How many times have I heard the statement “Data is the new oil”?
Thousands of times.
In fact, I even use it in my presentations – with the addendum that “like oil, it has to be processed and refined to useful” in order to highlight that my team’s role in the whole process is not just to mine and gather data, but also to process and refine the data so insights (**buzzword alert**) can be uncovered and used for decision-making.
Having been in this business for quite some time now, I am beginning to realize (perhaps belatedly) that business people — specially marketing executives — buy the statement. However, just because they buy it doesn’t mean they’ll actually incorporate it in their processes.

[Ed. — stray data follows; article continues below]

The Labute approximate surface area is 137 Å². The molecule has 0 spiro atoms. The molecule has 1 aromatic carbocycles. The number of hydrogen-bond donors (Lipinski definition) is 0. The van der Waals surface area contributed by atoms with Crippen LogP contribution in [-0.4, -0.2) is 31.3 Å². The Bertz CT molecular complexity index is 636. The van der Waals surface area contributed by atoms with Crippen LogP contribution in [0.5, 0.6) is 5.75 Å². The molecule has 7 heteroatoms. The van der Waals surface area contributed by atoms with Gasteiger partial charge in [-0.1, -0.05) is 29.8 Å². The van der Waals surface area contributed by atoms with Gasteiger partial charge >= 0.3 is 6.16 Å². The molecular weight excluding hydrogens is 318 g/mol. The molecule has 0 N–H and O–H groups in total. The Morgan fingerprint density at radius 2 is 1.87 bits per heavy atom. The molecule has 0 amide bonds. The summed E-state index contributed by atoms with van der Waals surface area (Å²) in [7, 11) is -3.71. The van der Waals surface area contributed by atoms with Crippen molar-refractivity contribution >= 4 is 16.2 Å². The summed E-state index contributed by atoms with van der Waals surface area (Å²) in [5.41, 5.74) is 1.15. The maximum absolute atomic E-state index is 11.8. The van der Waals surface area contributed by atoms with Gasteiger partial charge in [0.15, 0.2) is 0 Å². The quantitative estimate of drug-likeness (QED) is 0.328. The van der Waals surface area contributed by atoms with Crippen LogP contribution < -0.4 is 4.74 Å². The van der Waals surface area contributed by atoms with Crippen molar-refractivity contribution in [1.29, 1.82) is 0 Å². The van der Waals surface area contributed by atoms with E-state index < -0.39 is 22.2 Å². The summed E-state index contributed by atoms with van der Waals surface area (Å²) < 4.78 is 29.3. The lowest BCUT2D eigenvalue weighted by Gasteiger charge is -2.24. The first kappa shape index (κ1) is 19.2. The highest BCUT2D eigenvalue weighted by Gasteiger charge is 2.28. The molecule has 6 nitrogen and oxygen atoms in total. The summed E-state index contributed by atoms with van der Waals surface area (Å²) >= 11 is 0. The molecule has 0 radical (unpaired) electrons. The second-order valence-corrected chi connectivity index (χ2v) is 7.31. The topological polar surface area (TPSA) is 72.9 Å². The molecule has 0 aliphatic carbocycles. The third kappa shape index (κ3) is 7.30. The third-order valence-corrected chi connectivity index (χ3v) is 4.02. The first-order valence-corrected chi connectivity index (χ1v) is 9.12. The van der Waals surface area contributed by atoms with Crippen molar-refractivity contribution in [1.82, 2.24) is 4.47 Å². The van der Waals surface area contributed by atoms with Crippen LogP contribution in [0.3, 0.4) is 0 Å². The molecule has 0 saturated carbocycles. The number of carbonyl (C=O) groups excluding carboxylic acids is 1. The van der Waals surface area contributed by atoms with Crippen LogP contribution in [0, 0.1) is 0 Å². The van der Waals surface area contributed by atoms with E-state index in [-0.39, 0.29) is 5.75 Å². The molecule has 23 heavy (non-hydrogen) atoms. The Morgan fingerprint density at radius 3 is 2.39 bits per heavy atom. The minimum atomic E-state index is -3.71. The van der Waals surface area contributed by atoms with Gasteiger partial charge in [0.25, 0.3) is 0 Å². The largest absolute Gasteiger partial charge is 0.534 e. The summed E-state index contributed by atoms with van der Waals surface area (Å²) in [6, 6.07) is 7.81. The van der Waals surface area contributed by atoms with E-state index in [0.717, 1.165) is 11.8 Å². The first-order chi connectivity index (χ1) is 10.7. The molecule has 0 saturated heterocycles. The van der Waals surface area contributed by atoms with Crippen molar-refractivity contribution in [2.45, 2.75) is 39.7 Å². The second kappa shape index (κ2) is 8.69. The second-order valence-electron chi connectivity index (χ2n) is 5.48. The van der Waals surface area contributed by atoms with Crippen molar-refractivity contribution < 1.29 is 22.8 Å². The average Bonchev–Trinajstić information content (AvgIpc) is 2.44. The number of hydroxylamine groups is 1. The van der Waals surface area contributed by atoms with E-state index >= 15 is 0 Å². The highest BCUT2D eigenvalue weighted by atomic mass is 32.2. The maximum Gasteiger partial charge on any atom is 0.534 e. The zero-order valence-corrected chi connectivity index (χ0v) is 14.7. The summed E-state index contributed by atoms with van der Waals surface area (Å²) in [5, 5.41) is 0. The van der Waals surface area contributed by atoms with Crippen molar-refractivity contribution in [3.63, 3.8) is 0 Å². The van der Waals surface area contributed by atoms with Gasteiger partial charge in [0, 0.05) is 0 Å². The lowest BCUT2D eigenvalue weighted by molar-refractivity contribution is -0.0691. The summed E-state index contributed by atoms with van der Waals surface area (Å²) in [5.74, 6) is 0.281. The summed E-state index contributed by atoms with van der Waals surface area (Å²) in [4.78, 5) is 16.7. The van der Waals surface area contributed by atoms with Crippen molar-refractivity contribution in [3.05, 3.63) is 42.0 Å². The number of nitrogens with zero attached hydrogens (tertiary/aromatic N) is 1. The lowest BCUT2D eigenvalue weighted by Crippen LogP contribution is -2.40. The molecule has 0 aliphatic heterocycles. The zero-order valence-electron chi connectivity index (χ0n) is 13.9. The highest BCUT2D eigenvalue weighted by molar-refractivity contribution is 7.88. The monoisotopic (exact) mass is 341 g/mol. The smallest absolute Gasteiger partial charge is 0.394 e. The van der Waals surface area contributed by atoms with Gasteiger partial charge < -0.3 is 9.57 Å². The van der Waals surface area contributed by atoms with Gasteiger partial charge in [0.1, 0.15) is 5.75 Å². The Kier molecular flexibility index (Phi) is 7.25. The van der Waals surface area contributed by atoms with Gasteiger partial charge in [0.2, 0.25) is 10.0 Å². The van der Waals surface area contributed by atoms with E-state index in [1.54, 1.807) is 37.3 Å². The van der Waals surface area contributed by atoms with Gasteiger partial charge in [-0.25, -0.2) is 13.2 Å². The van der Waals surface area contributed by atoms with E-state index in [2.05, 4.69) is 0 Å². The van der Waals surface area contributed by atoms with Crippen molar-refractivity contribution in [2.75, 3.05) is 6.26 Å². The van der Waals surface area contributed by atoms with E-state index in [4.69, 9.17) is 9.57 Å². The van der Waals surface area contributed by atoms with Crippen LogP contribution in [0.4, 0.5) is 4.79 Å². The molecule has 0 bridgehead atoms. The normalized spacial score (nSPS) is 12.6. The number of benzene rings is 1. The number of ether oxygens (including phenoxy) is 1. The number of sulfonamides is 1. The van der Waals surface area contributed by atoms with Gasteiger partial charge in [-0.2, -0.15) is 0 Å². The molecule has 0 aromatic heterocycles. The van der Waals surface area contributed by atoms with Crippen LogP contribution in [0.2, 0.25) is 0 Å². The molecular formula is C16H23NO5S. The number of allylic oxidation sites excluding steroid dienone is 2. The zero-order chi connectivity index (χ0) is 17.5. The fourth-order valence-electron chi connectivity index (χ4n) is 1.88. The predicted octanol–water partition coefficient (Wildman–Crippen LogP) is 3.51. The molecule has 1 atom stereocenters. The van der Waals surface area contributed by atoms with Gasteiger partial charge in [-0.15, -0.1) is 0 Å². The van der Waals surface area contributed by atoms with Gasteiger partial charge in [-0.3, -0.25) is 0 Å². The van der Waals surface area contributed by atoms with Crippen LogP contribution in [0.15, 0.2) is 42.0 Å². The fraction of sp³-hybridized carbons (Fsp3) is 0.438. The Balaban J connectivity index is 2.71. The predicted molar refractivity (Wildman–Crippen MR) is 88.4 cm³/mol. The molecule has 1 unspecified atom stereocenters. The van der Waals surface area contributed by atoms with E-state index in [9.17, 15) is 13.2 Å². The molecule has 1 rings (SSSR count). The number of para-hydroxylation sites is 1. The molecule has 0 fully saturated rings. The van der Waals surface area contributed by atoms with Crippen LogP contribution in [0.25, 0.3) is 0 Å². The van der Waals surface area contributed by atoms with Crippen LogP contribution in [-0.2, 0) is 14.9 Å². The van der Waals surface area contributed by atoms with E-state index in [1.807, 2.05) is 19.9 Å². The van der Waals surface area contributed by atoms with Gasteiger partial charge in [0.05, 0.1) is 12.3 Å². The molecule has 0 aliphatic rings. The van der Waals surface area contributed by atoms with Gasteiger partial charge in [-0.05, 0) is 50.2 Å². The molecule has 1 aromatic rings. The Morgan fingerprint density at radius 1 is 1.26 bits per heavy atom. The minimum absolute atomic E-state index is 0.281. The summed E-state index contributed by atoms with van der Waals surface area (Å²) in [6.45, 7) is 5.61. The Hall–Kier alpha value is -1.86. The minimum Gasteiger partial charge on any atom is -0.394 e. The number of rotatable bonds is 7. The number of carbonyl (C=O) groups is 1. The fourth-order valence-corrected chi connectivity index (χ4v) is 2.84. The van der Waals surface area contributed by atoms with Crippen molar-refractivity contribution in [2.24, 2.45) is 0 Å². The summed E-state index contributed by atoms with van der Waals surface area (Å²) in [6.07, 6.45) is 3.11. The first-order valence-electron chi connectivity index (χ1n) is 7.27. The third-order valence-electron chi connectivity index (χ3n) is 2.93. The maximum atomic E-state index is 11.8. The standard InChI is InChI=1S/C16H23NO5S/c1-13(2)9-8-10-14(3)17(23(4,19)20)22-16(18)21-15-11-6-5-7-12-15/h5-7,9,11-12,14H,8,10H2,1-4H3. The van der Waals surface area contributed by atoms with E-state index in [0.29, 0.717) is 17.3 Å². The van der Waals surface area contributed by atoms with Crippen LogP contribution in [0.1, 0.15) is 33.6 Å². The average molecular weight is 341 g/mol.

What happens is what I call “data lip service”.
It is an acknowledgement of the importance of data in the new era of marketing — without necessarily taking the necessary actions to truly make marketing operations centralized around data.
The arguments vary from “Data is boring — it is not creative” and “We’re too boxed in by data” to “We don’t have sufficient data” to “We don’t believe in the analyses because it runs counter to intuition/business-as-usual”.
In five years’ time — perhaps even less, I am certain that these marketeers who are paying data and analytics mere lip-service will be those who will be shown the door by their consumers and their employers.